Author(s): Sakurai H, Kawabata K, Sakurai F, Nakagawa S, Mizuguchi H
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Abstract Gene therapy is a clinical strategy that has the potential to treat an array of genetic and nongenetic diseases. Vectors for gene transfer are the essential tools of gene therapy. For gene therapy to be successful, an appropriate amount of the therapeutic gene must be delivered into the target cells without substantial toxicity. A major limitation of the use of gene therapy vectors is the innate immune responses triggered by systemic administration of such vectors. It is essential to overcome vector-mediated innate immune responses, such as production of inflammatory cytokines, the maturation of antigen-presenting cells and tissue damage, because the induction of these responses not only shortens the period of gene expression but also leads to serious side effects. Viral vectors (for example, adenovirus (Ad) vectors) have been assumed to be more potent in inducing innate immune responses in spite of their high transduction efficiency since they contain pathogenic proteins. However, recent studies have demonstrated that not only viral vectors but also nonviral vectors, such as lipoplex (liposome/plasmid DNA complex), can induce innate immune responses. Indeed, nonviral vectors including lipoplex induce comparable or larger levels of innate immune response than viral vectors. In this review, we present an overview of the innate immune responses induced by Ad vector and lipoplex, which are used primarily for in vivo gene transfer.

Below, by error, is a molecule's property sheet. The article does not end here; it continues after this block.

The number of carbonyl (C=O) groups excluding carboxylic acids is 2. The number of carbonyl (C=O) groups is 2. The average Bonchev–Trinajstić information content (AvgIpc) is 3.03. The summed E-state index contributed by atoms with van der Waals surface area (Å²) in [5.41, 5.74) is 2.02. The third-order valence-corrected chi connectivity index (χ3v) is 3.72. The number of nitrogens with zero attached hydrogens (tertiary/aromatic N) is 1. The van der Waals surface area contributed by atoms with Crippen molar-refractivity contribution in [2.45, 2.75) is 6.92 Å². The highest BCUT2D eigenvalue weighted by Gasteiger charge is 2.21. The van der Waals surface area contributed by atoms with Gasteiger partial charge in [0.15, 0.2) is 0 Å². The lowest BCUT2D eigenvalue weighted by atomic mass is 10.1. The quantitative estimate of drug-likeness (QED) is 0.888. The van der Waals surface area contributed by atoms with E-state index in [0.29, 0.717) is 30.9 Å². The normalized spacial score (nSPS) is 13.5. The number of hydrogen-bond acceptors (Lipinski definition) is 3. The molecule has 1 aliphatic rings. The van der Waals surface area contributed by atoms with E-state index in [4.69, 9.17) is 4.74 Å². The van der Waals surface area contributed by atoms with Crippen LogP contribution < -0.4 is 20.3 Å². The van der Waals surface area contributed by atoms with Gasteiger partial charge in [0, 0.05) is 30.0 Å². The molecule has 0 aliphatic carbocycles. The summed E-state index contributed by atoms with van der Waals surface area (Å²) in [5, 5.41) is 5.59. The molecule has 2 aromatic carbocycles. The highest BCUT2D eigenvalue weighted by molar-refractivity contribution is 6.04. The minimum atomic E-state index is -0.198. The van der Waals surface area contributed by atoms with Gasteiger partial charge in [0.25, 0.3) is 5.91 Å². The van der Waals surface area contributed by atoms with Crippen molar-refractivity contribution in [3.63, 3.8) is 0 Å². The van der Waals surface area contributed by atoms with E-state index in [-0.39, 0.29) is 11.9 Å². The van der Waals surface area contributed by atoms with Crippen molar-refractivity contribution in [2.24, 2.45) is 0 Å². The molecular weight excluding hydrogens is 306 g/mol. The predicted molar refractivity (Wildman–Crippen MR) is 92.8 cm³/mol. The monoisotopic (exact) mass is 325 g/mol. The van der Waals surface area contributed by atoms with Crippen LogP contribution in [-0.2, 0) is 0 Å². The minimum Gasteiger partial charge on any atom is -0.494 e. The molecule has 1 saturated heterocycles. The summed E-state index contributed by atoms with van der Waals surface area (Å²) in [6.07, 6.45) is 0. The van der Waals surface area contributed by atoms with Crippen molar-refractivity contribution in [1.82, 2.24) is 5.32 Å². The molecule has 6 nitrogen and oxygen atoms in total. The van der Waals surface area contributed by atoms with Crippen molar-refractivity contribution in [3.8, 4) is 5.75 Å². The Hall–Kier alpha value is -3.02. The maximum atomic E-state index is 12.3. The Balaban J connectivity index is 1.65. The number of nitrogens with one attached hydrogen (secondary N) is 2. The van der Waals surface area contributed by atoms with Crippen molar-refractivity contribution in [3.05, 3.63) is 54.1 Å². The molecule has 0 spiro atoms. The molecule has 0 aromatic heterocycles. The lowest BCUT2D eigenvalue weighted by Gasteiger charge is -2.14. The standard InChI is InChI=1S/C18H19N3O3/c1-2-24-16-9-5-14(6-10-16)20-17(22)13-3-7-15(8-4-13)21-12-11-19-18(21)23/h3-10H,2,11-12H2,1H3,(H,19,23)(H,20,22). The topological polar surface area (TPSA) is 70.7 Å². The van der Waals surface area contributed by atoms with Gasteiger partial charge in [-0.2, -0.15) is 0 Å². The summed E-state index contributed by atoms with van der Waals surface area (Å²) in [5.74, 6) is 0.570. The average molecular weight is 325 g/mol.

This article was published in Int J Pharm
and referenced in Journal of Molecular and Genetic Medicine